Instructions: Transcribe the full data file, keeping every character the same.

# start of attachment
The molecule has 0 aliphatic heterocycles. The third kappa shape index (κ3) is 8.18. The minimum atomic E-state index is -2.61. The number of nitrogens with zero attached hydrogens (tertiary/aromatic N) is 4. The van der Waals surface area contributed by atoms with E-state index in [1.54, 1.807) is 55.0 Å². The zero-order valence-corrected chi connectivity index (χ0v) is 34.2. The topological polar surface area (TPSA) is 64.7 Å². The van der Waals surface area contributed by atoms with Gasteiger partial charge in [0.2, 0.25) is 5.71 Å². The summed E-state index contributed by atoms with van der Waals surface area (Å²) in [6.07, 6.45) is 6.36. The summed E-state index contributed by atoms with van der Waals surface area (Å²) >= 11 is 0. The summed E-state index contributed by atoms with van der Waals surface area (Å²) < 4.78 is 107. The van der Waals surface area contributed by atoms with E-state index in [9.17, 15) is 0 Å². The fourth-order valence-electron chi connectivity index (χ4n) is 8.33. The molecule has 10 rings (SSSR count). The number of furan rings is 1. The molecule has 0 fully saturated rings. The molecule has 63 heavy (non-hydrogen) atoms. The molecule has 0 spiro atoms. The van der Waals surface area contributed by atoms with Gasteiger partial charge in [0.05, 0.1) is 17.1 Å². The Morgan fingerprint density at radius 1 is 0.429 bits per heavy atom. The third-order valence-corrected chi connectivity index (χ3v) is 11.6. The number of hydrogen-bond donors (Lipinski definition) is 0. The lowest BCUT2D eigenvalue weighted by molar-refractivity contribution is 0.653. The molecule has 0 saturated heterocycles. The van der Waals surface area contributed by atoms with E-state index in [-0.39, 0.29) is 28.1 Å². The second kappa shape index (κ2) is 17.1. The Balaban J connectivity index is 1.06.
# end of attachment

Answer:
The molecule has 0 aliphatic heterocycles. The third kappa shape index (κ3) is 8.18. The minimum atomic E-state index is -2.61. The number of nitrogens with zero attached hydrogens (tertiary/aromatic N) is 4. The van der Waals surface area contributed by atoms with E-state index in [1.54, 1.807) is 55.0 Å². The zero-order valence-corrected chi connectivity index (χ0v) is 34.2. The topological polar surface area (TPSA) is 64.7 Å². The van der Waals surface area contributed by atoms with Gasteiger partial charge in [0.2, 0.25) is 5.71 Å². The summed E-state index contributed by atoms with van der Waals surface area (Å²) in [6.07, 6.45) is 6.36. The summed E-state index contributed by atoms with van der Waals surface area (Å²) >= 11 is 0. The summed E-state index contributed by atoms with van der Waals surface area (Å²) < 4.78 is 107. The van der Waals surface area contributed by atoms with E-state index in [9.17, 15) is 0 Å². The fourth-order valence-electron chi connectivity index (χ4n) is 8.33. The molecule has 10 rings (SSSR count). The number of furan rings is 1. The molecule has 0 fully saturated rings. The molecule has 63 heavy (non-hydrogen) atoms. The molecule has 0 spiro atoms. The van der Waals surface area contributed by atoms with Gasteiger partial charge in [0.05, 0.1) is 17.1 Å². The Morgan fingerprint density at radius 1 is 0.429 bits per heavy atom. The third-order valence-corrected chi connectivity index (χ3v) is 11.6. The number of hydrogen-bond donors (Lipinski definition) is 0. The lowest BCUT2D eigenvalue weighted by molar-refractivity contribution is 0.653. The molecule has 0 saturated heterocycles. The van der Waals surface area contributed by atoms with E-state index in [-0.39, 0.29) is 28.1 Å². The second kappa shape index (κ2) is 17.1. The Balaban J connectivity index is 1.06.